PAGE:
Charles Edward Scarlett Jr., retired chairman of Ramsay, Scarlett & Co. Inc., whose 40-year avocation was the painstaking restoration of Whitehall, a historic home built for one of Colonial Maryland's last governors, died of a stroke Sunday at Anne Arundel Medical Center. He was 88.
The Scarlett family's maritime roots date to the 1840s, when English ancestor William Patterson built the famous steam passenger vessels Great Western and Great Britain.
The venerable Baltimore steamship agency's predecessor firm of Patterson, Ramsay & Co. was founded in 1880 by Mr. Scarlett's grandfather. His father, Charles E. Scarlett Sr., was company president from 1926 until his death in 1940.
Mr. Scarlett was born and raised in Guilford, graduated from the Gilman School in 1927 and earned his bachelor's degree from Princeton University in 1931.
He began his waterfront career in 1935 as a timekeeper for Baltimore Stevedoring Co., a subsidiary of Ramsay, Scarlett.
He later shared management of Ramsay, Scarlett with a brother, William D. G. Scarlett, who retired in 1970 as president and died in 1974.
Mr. Scarlett ended his 53-year career in 1988, when he retired as chairman of the board.
"Charles was a very influential port figure who could be very tough," said Helen Delich Bentley, a former congresswoman and federal maritime commissioner who described him as a "decent and highly respected individual."
Mrs. Bentley recalled that during the 1950s, when Mr. Scarlett was president of the Steamship Trade Association of Baltimore, he challenged New York's domination of the shipping business.
"He worked hard to try and preserve Baltimore's advantages, especially when the shots in those days were being called from New York and all Baltimore was getting was pieces of business. He fought some very difficult and tough battles for the port."
As a leader of the Citizens Committee for Saving the Constellation, he played a pivotal role in the historic vessel's return to Baltimore in 1955.
But it was his purchase in 1946 of Whitehall, a Colonial masterpiece on 115 acres between Meredith and Whitehall creeks near Annapolis, that became an overwhelming lifelong interest.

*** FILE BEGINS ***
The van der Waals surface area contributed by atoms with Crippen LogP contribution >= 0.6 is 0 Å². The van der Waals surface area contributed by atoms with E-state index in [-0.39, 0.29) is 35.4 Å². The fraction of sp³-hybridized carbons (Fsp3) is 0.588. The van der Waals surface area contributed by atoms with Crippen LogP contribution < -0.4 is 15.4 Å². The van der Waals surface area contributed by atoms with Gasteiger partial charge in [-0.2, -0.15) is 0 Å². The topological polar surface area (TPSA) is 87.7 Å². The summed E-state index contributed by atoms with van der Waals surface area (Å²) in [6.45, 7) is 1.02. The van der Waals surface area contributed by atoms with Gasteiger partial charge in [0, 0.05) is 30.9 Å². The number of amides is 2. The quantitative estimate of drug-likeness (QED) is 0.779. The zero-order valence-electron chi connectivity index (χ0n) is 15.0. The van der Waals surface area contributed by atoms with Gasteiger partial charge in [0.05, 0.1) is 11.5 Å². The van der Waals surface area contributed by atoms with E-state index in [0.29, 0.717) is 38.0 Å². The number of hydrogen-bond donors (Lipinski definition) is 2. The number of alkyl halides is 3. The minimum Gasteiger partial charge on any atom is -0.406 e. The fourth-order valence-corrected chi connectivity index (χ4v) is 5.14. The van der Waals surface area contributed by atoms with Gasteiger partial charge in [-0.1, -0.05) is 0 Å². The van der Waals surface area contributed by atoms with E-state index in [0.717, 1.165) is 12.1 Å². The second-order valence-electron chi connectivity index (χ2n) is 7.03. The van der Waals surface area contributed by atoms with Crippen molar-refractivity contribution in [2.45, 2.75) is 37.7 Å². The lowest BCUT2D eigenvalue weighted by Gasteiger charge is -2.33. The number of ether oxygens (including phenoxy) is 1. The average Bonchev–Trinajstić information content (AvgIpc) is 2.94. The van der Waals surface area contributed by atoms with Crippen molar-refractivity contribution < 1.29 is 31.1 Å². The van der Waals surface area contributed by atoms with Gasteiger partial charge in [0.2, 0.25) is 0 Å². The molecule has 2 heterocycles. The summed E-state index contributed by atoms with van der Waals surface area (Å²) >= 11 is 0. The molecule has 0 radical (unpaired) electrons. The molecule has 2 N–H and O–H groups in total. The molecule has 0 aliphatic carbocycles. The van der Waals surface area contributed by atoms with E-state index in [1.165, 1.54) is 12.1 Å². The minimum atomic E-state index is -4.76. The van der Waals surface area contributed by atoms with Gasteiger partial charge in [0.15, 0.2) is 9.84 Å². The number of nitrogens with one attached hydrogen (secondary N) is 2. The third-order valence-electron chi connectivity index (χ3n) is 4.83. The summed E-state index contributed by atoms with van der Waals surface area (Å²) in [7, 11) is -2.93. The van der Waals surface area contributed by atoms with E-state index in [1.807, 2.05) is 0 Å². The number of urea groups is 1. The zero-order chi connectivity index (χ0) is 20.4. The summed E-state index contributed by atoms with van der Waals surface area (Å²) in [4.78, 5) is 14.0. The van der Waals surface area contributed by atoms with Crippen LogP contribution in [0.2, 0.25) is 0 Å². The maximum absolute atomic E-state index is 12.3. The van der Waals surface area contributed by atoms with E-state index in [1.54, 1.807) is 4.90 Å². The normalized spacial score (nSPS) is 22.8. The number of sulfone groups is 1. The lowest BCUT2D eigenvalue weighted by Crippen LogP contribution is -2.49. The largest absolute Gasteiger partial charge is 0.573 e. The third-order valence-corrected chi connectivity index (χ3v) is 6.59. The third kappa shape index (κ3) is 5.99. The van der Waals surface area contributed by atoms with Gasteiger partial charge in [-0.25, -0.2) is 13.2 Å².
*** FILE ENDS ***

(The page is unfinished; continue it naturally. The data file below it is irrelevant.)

"For Maryland, it is a treasure of immense historical and cultural value," said Joseph M. Coale III, a trustee of the Maryland Historical Trust and former president of Historic Annapolis Foundation. "It was a wonderful example of historic preservation before restoration earned the national credibility that it now enjoys."
The mansion, an outstanding example of Palladian architecture, was constructed between 1764 and 1765 and enlarged in 1769 for provincial governor Horatio Sharpe.
In 1773, Sharpe returned to England. At his death in 1790, he bequeathed the house to John Rid-out, his secretary and friend whose descendants lived there until 1929.
"He first fell in love with Whitehall when he saw a picture in a newspaper while a student at Princeton," said Mr. Scarlett's daughter Kathleen S. Burnett of the Woodbrook section of Baltimore County. "It eventually became his mistress."
"Sifting through debris in the basement, he found fragments of moldings which he took to England and had hand-carved in 18th-century wood," she said.
He brought back period locks and matched chips of original paint in repainting rooms. The research was of such a magnitude that it encompassed resources on both sides of the Atlantic.
It was not until the mid-1960s that Mr. Scarlett's family was able to occupy the mansion, which he furnished with 18th-century antiques. Gardens followed the original landscaping plan.
He also removed a second-story addition, returning the house to its 1769 appearance.
Other interests included Edgar Allan Poe, about whom Mr. Scarlett wrote a number of scholarly articles. He helped establish the Poe Museum in Richmond, Va.
A vigorous man and avid horseman, he continued riding Muddy Run, his favorite hunter, daily until he was in his mid-80s.
Mr. Scarlett was Swedish consul in Maryland from 1954 to 1983. He was a member of the Elkridge Club, Ivy Club, Maryland Historical Society, Bachelors Cotillon, Elkridge-Harford Hunt Club and Marlborough Hunt Club.
Mr. Scarlett's 1934 marriage to the former Kathleen Staige Davis ended in divorce. In 1959, he married Marie E. duPont-Levering.
In addition to his wife, he is survived by a son, Charles E. Scarlett III of Wheaton, Ill.; two other daughters, Patterson S. Swindell of Roland Park and Lucy Landon Scarlett of Brentwood, Tenn.; a stepson, Ernest D. Levering of Upperco; a stepdaughter, Elise D. Hensen of Camden, S.C.; eight grandchildren; and a great-grandson.
Services are private.
Katherine J. Thompson, 39, computer consultant
Katherine J. Thompson, a former Baltimorean and computer consultant, died Wednesday of hepatitis at Good Samaritan Hospital in Johnstown, Pa. She was 39.